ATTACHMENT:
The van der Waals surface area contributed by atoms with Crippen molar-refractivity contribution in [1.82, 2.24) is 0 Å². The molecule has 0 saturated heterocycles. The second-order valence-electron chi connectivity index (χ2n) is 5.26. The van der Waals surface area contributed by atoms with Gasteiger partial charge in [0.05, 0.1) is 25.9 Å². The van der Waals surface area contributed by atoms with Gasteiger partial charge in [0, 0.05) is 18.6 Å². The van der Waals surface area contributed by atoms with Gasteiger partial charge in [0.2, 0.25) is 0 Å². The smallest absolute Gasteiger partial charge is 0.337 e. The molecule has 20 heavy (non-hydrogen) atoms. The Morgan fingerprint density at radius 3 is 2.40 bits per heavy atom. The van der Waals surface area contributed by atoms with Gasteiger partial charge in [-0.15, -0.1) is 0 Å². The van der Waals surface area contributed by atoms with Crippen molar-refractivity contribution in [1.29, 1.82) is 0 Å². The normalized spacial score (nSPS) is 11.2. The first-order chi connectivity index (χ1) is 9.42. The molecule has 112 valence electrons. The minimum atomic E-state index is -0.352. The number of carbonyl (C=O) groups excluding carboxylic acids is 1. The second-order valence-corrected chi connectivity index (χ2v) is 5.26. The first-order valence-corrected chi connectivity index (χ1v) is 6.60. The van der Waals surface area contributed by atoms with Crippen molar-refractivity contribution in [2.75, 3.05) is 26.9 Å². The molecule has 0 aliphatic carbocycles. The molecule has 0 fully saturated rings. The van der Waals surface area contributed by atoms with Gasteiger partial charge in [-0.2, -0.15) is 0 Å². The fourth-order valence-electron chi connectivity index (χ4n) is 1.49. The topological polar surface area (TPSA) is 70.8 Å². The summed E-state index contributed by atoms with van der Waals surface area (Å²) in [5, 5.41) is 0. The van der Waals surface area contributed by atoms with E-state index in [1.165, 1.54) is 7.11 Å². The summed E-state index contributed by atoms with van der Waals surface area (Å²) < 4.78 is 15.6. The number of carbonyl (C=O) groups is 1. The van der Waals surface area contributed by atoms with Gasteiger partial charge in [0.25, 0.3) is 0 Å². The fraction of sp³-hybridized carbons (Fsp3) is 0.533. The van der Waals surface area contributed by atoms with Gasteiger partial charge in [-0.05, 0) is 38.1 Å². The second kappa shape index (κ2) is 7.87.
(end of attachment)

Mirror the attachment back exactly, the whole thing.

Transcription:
The van der Waals surface area contributed by atoms with Crippen molar-refractivity contribution in [1.82, 2.24) is 0 Å². The molecule has 0 saturated heterocycles. The second-order valence-electron chi connectivity index (χ2n) is 5.26. The van der Waals surface area contributed by atoms with Gasteiger partial charge in [0.05, 0.1) is 25.9 Å². The van der Waals surface area contributed by atoms with Gasteiger partial charge in [0, 0.05) is 18.6 Å². The van der Waals surface area contributed by atoms with Gasteiger partial charge in [0.2, 0.25) is 0 Å². The smallest absolute Gasteiger partial charge is 0.337 e. The molecule has 20 heavy (non-hydrogen) atoms. The Morgan fingerprint density at radius 3 is 2.40 bits per heavy atom. The van der Waals surface area contributed by atoms with Gasteiger partial charge in [-0.15, -0.1) is 0 Å². The van der Waals surface area contributed by atoms with Crippen molar-refractivity contribution in [1.29, 1.82) is 0 Å². The normalized spacial score (nSPS) is 11.2. The first-order chi connectivity index (χ1) is 9.42. The molecule has 112 valence electrons. The minimum atomic E-state index is -0.352. The number of carbonyl (C=O) groups excluding carboxylic acids is 1. The second-order valence-corrected chi connectivity index (χ2v) is 5.26. The first-order valence-corrected chi connectivity index (χ1v) is 6.60. The van der Waals surface area contributed by atoms with Crippen molar-refractivity contribution in [2.75, 3.05) is 26.9 Å². The molecule has 0 aliphatic carbocycles. The molecule has 0 fully saturated rings. The van der Waals surface area contributed by atoms with Gasteiger partial charge in [-0.2, -0.15) is 0 Å². The fourth-order valence-electron chi connectivity index (χ4n) is 1.49. The topological polar surface area (TPSA) is 70.8 Å². The summed E-state index contributed by atoms with van der Waals surface area (Å²) in [5, 5.41) is 0. The van der Waals surface area contributed by atoms with E-state index in [1.165, 1.54) is 7.11 Å². The summed E-state index contributed by atoms with van der Waals surface area (Å²) < 4.78 is 15.6. The number of carbonyl (C=O) groups is 1. The van der Waals surface area contributed by atoms with Gasteiger partial charge in [0.25, 0.3) is 0 Å². The fraction of sp³-hybridized carbons (Fsp3) is 0.533. The van der Waals surface area contributed by atoms with Gasteiger partial charge in [-0.05, 0) is 38.1 Å². The second kappa shape index (κ2) is 7.87.